Lloyds Bank Limited v E B Savory and Company: HL 1932

The bank was held to be negligent (depriving it of the protection of section 82) not to ask a customer though respectively introduced the name of his employer and in the case of a married woman the name of her husband’s employer. Whether a bank was negligent or not is to be decided subjectively from the standard of a reasonable man carrying on business of banking and endeavouring to do so in such manner as is calculated to protect itself and its customers against fraud.
Lord Wright said that a bank does not have ‘the duty of being amateur detectives’.
Lord Buckmaster said: ‘These rules and statements are not a legal measure of the liability of a bank. They may fall short, or they may exceed what the court may regard as their duty in a particular case, but they afford a very valuable criterion of obvious risks against which the bank thinks it is their duty to guard.’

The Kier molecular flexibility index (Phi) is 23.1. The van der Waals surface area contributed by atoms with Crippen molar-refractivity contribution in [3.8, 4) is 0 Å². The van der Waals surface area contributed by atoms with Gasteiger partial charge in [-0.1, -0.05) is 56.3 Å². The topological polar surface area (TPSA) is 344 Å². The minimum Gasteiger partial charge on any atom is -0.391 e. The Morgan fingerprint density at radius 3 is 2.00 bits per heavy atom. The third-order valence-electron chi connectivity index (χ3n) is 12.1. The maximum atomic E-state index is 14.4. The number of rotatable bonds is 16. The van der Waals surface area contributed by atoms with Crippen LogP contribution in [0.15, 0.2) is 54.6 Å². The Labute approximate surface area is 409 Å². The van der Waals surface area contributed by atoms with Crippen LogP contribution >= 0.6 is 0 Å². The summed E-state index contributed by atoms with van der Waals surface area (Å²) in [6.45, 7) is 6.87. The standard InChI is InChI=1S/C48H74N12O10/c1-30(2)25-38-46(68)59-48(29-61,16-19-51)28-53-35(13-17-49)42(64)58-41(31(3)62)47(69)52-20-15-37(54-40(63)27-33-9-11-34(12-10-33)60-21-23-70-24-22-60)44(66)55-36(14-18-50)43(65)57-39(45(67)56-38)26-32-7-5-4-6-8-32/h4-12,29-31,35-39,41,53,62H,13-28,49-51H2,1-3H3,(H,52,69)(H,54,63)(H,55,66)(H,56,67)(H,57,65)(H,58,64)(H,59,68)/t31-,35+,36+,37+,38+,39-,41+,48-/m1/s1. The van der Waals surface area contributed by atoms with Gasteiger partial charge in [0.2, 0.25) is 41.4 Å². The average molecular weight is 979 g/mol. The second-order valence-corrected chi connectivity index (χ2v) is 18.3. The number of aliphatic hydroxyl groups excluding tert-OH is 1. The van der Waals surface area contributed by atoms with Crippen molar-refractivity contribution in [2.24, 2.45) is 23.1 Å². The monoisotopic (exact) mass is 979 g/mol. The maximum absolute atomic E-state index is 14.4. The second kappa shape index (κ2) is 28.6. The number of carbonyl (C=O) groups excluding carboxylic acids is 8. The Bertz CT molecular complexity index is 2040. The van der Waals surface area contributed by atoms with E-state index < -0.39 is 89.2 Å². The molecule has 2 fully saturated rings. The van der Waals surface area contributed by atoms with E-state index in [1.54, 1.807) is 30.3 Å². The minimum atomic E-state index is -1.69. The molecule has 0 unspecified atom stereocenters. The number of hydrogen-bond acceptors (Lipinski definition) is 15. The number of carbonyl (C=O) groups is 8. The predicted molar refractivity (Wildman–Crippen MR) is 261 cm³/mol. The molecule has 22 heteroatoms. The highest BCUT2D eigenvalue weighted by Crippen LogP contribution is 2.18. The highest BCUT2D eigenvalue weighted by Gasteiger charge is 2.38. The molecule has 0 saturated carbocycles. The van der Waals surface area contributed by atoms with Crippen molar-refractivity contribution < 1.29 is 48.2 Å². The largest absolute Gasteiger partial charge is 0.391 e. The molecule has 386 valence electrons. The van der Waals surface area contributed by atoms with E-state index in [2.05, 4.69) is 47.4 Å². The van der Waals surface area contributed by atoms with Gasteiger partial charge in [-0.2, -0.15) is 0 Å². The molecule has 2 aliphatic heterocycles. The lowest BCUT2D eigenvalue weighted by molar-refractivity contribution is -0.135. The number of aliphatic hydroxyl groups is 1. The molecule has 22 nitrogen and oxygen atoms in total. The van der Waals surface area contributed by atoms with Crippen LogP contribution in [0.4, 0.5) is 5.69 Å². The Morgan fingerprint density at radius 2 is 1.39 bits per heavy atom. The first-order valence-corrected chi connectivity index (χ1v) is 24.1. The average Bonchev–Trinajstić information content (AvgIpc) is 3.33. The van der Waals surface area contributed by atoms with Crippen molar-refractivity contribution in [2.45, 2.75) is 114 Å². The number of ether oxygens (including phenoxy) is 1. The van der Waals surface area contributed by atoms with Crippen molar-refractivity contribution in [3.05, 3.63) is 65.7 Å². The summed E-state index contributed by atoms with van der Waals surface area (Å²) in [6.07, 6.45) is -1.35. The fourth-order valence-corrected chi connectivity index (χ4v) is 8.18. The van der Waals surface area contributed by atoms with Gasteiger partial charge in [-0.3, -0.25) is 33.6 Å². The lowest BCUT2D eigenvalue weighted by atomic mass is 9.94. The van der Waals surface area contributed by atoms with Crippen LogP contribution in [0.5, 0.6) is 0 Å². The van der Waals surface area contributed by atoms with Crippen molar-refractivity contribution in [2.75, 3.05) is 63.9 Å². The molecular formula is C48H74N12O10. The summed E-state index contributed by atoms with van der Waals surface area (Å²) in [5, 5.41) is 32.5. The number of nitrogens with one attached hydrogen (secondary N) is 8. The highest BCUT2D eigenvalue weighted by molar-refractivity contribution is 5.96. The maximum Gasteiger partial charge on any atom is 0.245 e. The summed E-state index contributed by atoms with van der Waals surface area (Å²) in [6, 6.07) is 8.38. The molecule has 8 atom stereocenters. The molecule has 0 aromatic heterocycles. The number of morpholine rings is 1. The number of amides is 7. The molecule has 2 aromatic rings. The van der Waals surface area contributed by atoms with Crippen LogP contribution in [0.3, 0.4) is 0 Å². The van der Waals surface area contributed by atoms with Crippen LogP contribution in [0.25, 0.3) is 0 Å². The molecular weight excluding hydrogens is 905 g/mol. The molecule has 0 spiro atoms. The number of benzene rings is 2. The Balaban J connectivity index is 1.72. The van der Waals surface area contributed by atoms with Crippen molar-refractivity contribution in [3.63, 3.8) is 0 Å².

Lord Buckmaster, Lord Warrington. Lord Wright
[1933] AC 201, [1932] All ER 105
England and Wales
Cited by:
CitedArchitects of Wine Ltd v Barclays Bank Plc CA 20-Mar-2007
The bank appealed summary judgement against it for conversion of cheques. The cheques had been obtained by a fraud.
Held: The court considered the question of neglience under section 4: ‘The section 4 qualified duty does not require an . .

Lists of cited by and citing cases may be incomplete.
Updated: 25 July 2021; Ref: scu.250555